Perhaps Williamson’s most celebrated exhibits were the skeletons of Ursula kempe, an Essex woman executed as a witch in 1582 (see St. Osyth WItChes), and JoAn wytte, the “Fighting Fairy Woman of Bodmin Town,” who died in jail in 1813. Williamson kept kempe’s remains for his private collection, but sold those of Wytte as part of the museum’s 5,000-plus exhibits. Williamson never publicly displayed all of his collection, believing that some aspects of the real witch’s craft must remain secret.
According to Williamson, Gardner did not own enough objects to fill all of his display cases in Castletown, and prevailed upon Williamson to lend him some of his talismans and amulets. Williamson agreed, but took the precaution of making plaster casts and imprints of each metal item. The objects were still in Gardner’s possession when he died in 1964. The museum and its contents were inherited by monIque wIlson, who, as Lady Olwen, had been Gardner’s high priestess.
Williamson said he asked for the return of his talismans and amulets, but Wilson declined. Williamson decided not to pursue the matter in court, but did pursue a more traditional remedy: a ritual Curse. He called upon the power of the Familiar spirits to “bring, and to cause, discomforture [sic] to the enemy.” Just how much discomfiture the curse caused is not certain. However, Wilson did not keep the exhibits long, but sold them to ripley’s Believe It Or Not in America. much of the collection has since been dispersed through sale; objects have even been offered over the Internet. Williamson kept the plaster casts and imprints.
King and Crow reorganized the museum and freshened the tableaux, moving some of the more sensational ones, such as a mannequin of a partially clothed woman laid out as an altar for a BlACk mAss. In keeping with Williamson’s original vision, most of the exhibits feature historical folk witchcraft and the “wayside witch” or village wise woman or Cunning Man. The museum also features modern Witchcraft and ritual magic, and shows the overlaps between Christianity, Paganism, Freemasonry, rosicrucianism, alchemy and so on. king retained a small case on Satanism, chiefly to educate visitors to the distinction between Satanism and Witchcraft. He added a room that recreates a traditional witch’s cottage, with its collection of herbs and divination tools, and a mannequin of a wise woman doing her craft at her table.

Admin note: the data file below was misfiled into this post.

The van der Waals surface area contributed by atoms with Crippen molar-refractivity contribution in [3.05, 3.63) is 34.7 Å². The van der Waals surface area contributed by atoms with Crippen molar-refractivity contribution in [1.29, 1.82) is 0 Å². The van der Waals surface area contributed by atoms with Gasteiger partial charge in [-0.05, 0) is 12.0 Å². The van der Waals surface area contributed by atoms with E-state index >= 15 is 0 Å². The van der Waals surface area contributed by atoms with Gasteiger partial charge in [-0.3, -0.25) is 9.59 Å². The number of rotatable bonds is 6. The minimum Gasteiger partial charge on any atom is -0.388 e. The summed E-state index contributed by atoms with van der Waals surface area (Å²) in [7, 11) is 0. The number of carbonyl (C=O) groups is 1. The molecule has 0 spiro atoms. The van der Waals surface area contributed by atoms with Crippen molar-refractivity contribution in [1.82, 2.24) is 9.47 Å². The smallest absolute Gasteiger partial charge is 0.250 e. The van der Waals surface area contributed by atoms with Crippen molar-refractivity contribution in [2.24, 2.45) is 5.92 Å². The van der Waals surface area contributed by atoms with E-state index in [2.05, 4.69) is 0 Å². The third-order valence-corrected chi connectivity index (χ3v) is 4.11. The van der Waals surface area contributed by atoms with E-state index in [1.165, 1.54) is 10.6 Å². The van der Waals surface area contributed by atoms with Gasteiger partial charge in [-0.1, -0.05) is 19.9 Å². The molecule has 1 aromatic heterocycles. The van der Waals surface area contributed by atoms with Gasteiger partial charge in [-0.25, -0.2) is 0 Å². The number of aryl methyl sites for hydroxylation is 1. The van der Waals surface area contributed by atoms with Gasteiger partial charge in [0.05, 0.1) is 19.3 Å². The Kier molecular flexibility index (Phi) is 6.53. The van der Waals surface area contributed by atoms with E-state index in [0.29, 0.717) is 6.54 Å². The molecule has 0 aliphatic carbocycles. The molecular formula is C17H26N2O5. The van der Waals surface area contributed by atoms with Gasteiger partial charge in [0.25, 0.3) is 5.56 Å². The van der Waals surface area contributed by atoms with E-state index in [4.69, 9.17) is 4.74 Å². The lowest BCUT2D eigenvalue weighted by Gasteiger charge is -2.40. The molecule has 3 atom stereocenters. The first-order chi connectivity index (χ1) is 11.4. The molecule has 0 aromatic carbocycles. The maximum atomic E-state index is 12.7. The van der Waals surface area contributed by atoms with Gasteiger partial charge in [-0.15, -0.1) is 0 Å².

Exhibits also show the history of witchcraft and the persecutions, the role of stone circles and sacred sites in rituals, sCryIng and Divination, Healing, sea witchcraft lore, the Horned God, the hAre and shape-shifting (see metamorphosis) and working tools of the Witch and magician (see wItches’ tools).
The museum’s policy is to display all aspects of folk and religious witchcraft, including items related to cursing used in the past by village witches. Cursing is not officially condoned in modern Wicca/Paganism.
King removed Wytte’s skeleton for a proper burial. Her empty coffin remained on display.
The museum also functions as an information resource center for the media and public, and as an informal gathering place for Wiccans and Pagans. An independent club, “The Friends of the museum,” raises funds for the purchase of new exhibits.
The museum collection continues to grow with donations. many Witches bequeath their working tools to the museum in their wills, thus ensuring that their possessions are not abused after their death.
On August 16, 2004, Boscastle was hit by torrential rain and a flash flood. The museum suffered damage to some of its exhibits and closed for repairs until march 25, 2005. Supporters donated funds, books and artifacts.
- “Museum of Witchcraft.” Available online. UrL: https://www. witchcraft.co.uk/boscastle.htm. Downloaded November 4, 2007.